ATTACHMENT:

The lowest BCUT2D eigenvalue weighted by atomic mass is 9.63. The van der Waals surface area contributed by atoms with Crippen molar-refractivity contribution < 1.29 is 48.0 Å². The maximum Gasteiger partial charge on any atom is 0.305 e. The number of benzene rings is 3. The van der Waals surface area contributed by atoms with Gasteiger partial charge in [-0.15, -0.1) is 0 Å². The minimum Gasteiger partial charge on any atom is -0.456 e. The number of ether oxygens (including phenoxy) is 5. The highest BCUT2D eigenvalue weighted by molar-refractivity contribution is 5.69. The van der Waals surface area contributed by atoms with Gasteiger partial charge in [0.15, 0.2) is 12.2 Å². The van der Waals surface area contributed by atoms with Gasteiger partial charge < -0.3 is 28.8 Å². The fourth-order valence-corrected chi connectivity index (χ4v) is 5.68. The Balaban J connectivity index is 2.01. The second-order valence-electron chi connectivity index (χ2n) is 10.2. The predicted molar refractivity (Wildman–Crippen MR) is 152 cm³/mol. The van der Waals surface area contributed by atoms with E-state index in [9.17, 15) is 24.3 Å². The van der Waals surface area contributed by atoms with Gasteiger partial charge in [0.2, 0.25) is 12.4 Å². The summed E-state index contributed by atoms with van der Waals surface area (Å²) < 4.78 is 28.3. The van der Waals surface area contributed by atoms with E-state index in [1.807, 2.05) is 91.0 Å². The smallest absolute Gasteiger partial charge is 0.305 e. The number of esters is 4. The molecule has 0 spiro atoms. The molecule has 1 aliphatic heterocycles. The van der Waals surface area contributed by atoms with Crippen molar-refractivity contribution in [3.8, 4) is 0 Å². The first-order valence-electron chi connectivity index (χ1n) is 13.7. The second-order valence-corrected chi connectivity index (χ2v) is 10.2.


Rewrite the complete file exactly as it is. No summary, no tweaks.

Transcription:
The lowest BCUT2D eigenvalue weighted by atomic mass is 9.63. The van der Waals surface area contributed by atoms with Crippen molar-refractivity contribution < 1.29 is 48.0 Å². The maximum Gasteiger partial charge on any atom is 0.305 e. The number of benzene rings is 3. The van der Waals surface area contributed by atoms with Gasteiger partial charge in [-0.15, -0.1) is 0 Å². The minimum Gasteiger partial charge on any atom is -0.456 e. The number of ether oxygens (including phenoxy) is 5. The highest BCUT2D eigenvalue weighted by molar-refractivity contribution is 5.69. The van der Waals surface area contributed by atoms with Gasteiger partial charge in [0.15, 0.2) is 12.2 Å². The van der Waals surface area contributed by atoms with Gasteiger partial charge < -0.3 is 28.8 Å². The fourth-order valence-corrected chi connectivity index (χ4v) is 5.68. The Balaban J connectivity index is 2.01. The second-order valence-electron chi connectivity index (χ2n) is 10.2. The predicted molar refractivity (Wildman–Crippen MR) is 152 cm³/mol. The van der Waals surface area contributed by atoms with E-state index in [9.17, 15) is 24.3 Å². The van der Waals surface area contributed by atoms with Gasteiger partial charge in [0.2, 0.25) is 12.4 Å². The summed E-state index contributed by atoms with van der Waals surface area (Å²) < 4.78 is 28.3. The van der Waals surface area contributed by atoms with E-state index in [1.807, 2.05) is 91.0 Å². The smallest absolute Gasteiger partial charge is 0.305 e. The number of esters is 4. The molecule has 0 spiro atoms. The molecule has 1 aliphatic heterocycles. The van der Waals surface area contributed by atoms with Crippen molar-refractivity contribution in [3.8, 4) is 0 Å². The first-order valence-electron chi connectivity index (χ1n) is 13.7. The second-order valence-corrected chi connectivity index (χ2v) is 10.2.